Five years ago, historic elections elevated Aung San Suu Kyi's National League for Democracy to power after a long and peaceful struggle against military rule. The nation votes again Nov. 8, 2020 in what will be a popularity test of her civilian government.
Myanmar's democratic path since then has been a bumpy one. The military still wields major political power, impeding reform. The country remains wracked by ethnic conflict. The COVID-19 pandemic, which has prompted calls by some opposition parties for the election to be postponed, has bruised an economy still grappling with widespread poverty.
So can Suu Kyi propel the NLD to another convincing victory? Or could the pro-military Union Solidarity and Development Party bounce back from its devastating defeat in 2015? And will emerging parties, particularly those representing ethnic minorities, become the kingmakers of a new coalition government? Nov. 8 should provide the answers and chart the next course for Myanmar's democratic journey.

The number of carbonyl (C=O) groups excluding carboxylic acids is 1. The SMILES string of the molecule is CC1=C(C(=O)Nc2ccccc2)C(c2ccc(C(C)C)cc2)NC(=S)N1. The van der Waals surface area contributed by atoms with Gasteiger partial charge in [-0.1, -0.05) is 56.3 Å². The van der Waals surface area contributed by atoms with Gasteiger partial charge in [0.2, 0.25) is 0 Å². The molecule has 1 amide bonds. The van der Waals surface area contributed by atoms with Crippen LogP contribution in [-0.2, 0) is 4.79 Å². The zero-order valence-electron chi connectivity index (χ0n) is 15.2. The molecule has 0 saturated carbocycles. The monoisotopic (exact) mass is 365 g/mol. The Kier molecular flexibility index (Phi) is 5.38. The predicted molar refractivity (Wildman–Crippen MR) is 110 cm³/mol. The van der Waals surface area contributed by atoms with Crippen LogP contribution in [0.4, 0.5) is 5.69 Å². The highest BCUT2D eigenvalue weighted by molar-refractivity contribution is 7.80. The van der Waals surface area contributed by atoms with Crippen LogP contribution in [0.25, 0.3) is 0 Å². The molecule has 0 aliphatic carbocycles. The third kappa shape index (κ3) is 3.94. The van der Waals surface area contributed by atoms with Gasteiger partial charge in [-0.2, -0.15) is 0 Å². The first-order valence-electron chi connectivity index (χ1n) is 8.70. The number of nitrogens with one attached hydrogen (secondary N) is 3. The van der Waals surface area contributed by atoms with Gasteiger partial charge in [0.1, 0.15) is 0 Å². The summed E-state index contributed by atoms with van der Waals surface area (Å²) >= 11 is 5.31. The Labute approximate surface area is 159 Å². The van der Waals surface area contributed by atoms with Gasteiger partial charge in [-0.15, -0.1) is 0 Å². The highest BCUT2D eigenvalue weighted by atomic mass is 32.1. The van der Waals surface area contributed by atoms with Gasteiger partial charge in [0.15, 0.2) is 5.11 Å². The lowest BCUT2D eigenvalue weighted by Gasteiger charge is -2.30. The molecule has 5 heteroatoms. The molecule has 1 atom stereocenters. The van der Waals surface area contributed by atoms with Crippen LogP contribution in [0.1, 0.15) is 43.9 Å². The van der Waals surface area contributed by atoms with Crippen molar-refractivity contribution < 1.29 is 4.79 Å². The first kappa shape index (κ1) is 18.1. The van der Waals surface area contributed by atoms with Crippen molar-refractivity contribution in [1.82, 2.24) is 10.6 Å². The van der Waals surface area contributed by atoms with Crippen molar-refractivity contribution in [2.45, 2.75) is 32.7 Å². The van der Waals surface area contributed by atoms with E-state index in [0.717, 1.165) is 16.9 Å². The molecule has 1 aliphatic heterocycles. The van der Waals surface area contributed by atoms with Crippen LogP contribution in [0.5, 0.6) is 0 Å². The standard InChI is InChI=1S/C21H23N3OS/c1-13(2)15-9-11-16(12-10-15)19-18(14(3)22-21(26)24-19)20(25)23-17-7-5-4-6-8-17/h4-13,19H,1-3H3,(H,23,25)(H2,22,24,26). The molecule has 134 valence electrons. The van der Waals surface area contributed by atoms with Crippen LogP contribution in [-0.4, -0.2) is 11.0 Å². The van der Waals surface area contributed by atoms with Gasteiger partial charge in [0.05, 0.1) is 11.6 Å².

Lower House/Pyithu Hluttaw
Upper House/Amyothar Hluttaw
On security grounds, the Union Election Commission has cancelled voting in some townships, meaning that the following totals of parliamentary seats will not be contested on Nov. 8.
Lower House: 15 out of 330 elected seats (nine in Rakhine State, six in Shan State).
Upper House: seven out of 168 elected seats (all in Rakhine State).
State and Regional Assemblies: 30 seats out of 673 seats (27 in Rakhine State, three in Shan State).
Myanmar Interactive Map
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